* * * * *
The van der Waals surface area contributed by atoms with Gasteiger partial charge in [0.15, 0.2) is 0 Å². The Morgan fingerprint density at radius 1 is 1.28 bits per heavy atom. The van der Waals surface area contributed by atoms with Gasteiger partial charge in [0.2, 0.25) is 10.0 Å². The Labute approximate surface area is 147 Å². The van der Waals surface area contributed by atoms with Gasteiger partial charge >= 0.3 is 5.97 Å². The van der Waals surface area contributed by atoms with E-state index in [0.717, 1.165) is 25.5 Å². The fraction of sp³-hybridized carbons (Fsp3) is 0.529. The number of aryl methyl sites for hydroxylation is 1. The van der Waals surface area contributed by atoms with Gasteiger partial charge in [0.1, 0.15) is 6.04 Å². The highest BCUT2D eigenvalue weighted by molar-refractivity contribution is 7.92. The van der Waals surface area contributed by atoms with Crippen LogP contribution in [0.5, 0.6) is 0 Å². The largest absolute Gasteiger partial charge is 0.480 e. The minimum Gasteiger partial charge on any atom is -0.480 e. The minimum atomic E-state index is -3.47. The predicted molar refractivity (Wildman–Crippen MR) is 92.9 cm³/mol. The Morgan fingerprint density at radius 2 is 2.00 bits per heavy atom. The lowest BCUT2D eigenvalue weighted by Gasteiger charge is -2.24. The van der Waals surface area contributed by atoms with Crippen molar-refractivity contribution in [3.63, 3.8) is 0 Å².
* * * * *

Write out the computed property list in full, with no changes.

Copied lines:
The van der Waals surface area contributed by atoms with Gasteiger partial charge in [0.15, 0.2) is 0 Å². The Morgan fingerprint density at radius 1 is 1.28 bits per heavy atom. The van der Waals surface area contributed by atoms with Gasteiger partial charge in [0.2, 0.25) is 10.0 Å². The Labute approximate surface area is 147 Å². The van der Waals surface area contributed by atoms with Gasteiger partial charge >= 0.3 is 5.97 Å². The van der Waals surface area contributed by atoms with E-state index in [0.717, 1.165) is 25.5 Å². The fraction of sp³-hybridized carbons (Fsp3) is 0.529. The number of aryl methyl sites for hydroxylation is 1. The van der Waals surface area contributed by atoms with Gasteiger partial charge in [0.1, 0.15) is 6.04 Å². The highest BCUT2D eigenvalue weighted by molar-refractivity contribution is 7.92. The van der Waals surface area contributed by atoms with Crippen LogP contribution in [0.5, 0.6) is 0 Å². The largest absolute Gasteiger partial charge is 0.480 e. The minimum Gasteiger partial charge on any atom is -0.480 e. The minimum atomic E-state index is -3.47. The predicted molar refractivity (Wildman–Crippen MR) is 92.9 cm³/mol. The Morgan fingerprint density at radius 2 is 2.00 bits per heavy atom. The lowest BCUT2D eigenvalue weighted by Gasteiger charge is -2.24. The van der Waals surface area contributed by atoms with Crippen molar-refractivity contribution in [3.63, 3.8) is 0 Å².